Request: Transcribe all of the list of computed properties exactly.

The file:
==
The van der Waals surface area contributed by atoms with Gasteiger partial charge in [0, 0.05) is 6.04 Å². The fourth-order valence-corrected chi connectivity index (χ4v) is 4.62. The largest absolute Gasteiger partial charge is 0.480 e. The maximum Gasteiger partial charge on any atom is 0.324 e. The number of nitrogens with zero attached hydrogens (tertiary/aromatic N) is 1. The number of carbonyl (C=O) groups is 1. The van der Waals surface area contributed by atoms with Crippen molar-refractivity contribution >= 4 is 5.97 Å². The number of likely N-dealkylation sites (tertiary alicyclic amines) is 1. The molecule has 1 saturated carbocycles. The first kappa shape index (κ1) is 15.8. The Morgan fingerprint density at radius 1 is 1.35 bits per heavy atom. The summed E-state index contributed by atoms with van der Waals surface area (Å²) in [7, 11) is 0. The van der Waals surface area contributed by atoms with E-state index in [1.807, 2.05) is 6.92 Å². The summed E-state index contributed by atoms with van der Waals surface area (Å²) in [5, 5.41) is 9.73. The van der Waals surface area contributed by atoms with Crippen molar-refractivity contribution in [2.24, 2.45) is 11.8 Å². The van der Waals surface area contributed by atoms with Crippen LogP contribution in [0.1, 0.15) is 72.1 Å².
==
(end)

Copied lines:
The van der Waals surface area contributed by atoms with Gasteiger partial charge in [0, 0.05) is 6.04 Å². The fourth-order valence-corrected chi connectivity index (χ4v) is 4.62. The largest absolute Gasteiger partial charge is 0.480 e. The maximum Gasteiger partial charge on any atom is 0.324 e. The number of nitrogens with zero attached hydrogens (tertiary/aromatic N) is 1. The number of carbonyl (C=O) groups is 1. The van der Waals surface area contributed by atoms with Crippen molar-refractivity contribution >= 4 is 5.97 Å². The number of likely N-dealkylation sites (tertiary alicyclic amines) is 1. The molecule has 1 saturated carbocycles. The first kappa shape index (κ1) is 15.8. The Morgan fingerprint density at radius 1 is 1.35 bits per heavy atom. The summed E-state index contributed by atoms with van der Waals surface area (Å²) in [7, 11) is 0. The van der Waals surface area contributed by atoms with E-state index in [1.807, 2.05) is 6.92 Å². The summed E-state index contributed by atoms with van der Waals surface area (Å²) in [5, 5.41) is 9.73. The van der Waals surface area contributed by atoms with Crippen molar-refractivity contribution in [2.24, 2.45) is 11.8 Å². The van der Waals surface area contributed by atoms with Crippen LogP contribution in [0.1, 0.15) is 72.1 Å².